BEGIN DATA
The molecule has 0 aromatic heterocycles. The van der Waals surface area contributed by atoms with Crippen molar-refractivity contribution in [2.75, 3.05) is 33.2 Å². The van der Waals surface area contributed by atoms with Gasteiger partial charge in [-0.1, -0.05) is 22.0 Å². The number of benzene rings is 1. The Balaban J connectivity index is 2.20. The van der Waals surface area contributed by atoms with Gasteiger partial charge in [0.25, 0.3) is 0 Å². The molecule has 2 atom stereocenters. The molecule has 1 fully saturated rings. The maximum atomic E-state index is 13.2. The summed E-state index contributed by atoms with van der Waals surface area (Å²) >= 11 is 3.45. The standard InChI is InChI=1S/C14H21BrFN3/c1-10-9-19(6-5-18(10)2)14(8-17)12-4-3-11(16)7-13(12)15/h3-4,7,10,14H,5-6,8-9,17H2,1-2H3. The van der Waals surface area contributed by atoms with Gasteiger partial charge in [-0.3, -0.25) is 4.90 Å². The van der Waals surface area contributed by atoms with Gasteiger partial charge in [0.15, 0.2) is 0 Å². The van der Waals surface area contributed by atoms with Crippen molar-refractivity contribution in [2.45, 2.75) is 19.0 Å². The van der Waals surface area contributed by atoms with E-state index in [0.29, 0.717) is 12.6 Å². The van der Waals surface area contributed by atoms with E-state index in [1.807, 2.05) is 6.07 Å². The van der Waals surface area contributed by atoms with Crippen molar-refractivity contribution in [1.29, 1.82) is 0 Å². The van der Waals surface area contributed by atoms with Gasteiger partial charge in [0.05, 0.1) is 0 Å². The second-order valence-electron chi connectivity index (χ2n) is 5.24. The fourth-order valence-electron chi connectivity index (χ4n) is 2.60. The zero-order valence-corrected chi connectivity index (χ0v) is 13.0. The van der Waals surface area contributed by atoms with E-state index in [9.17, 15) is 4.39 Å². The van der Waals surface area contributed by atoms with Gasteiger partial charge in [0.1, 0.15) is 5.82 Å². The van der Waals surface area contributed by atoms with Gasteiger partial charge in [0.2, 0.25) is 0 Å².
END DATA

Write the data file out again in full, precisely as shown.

The molecule has 0 aromatic heterocycles. The van der Waals surface area contributed by atoms with Crippen molar-refractivity contribution in [2.75, 3.05) is 33.2 Å². The van der Waals surface area contributed by atoms with Gasteiger partial charge in [-0.1, -0.05) is 22.0 Å². The number of benzene rings is 1. The Balaban J connectivity index is 2.20. The van der Waals surface area contributed by atoms with Gasteiger partial charge in [0.25, 0.3) is 0 Å². The molecule has 2 atom stereocenters. The molecule has 1 fully saturated rings. The maximum atomic E-state index is 13.2. The summed E-state index contributed by atoms with van der Waals surface area (Å²) >= 11 is 3.45. The standard InChI is InChI=1S/C14H21BrFN3/c1-10-9-19(6-5-18(10)2)14(8-17)12-4-3-11(16)7-13(12)15/h3-4,7,10,14H,5-6,8-9,17H2,1-2H3. The van der Waals surface area contributed by atoms with Gasteiger partial charge in [-0.3, -0.25) is 4.90 Å². The van der Waals surface area contributed by atoms with Gasteiger partial charge in [0.15, 0.2) is 0 Å². The van der Waals surface area contributed by atoms with Crippen molar-refractivity contribution in [2.45, 2.75) is 19.0 Å². The van der Waals surface area contributed by atoms with E-state index in [0.29, 0.717) is 12.6 Å². The van der Waals surface area contributed by atoms with E-state index in [1.807, 2.05) is 6.07 Å². The van der Waals surface area contributed by atoms with Crippen molar-refractivity contribution in [1.29, 1.82) is 0 Å². The van der Waals surface area contributed by atoms with Gasteiger partial charge in [0.05, 0.1) is 0 Å². The second-order valence-electron chi connectivity index (χ2n) is 5.24. The fourth-order valence-electron chi connectivity index (χ4n) is 2.60. The zero-order valence-corrected chi connectivity index (χ0v) is 13.0. The van der Waals surface area contributed by atoms with E-state index in [9.17, 15) is 4.39 Å². The van der Waals surface area contributed by atoms with Gasteiger partial charge in [0.1, 0.15) is 5.82 Å². The van der Waals surface area contributed by atoms with Gasteiger partial charge in [0.2, 0.25) is 0 Å².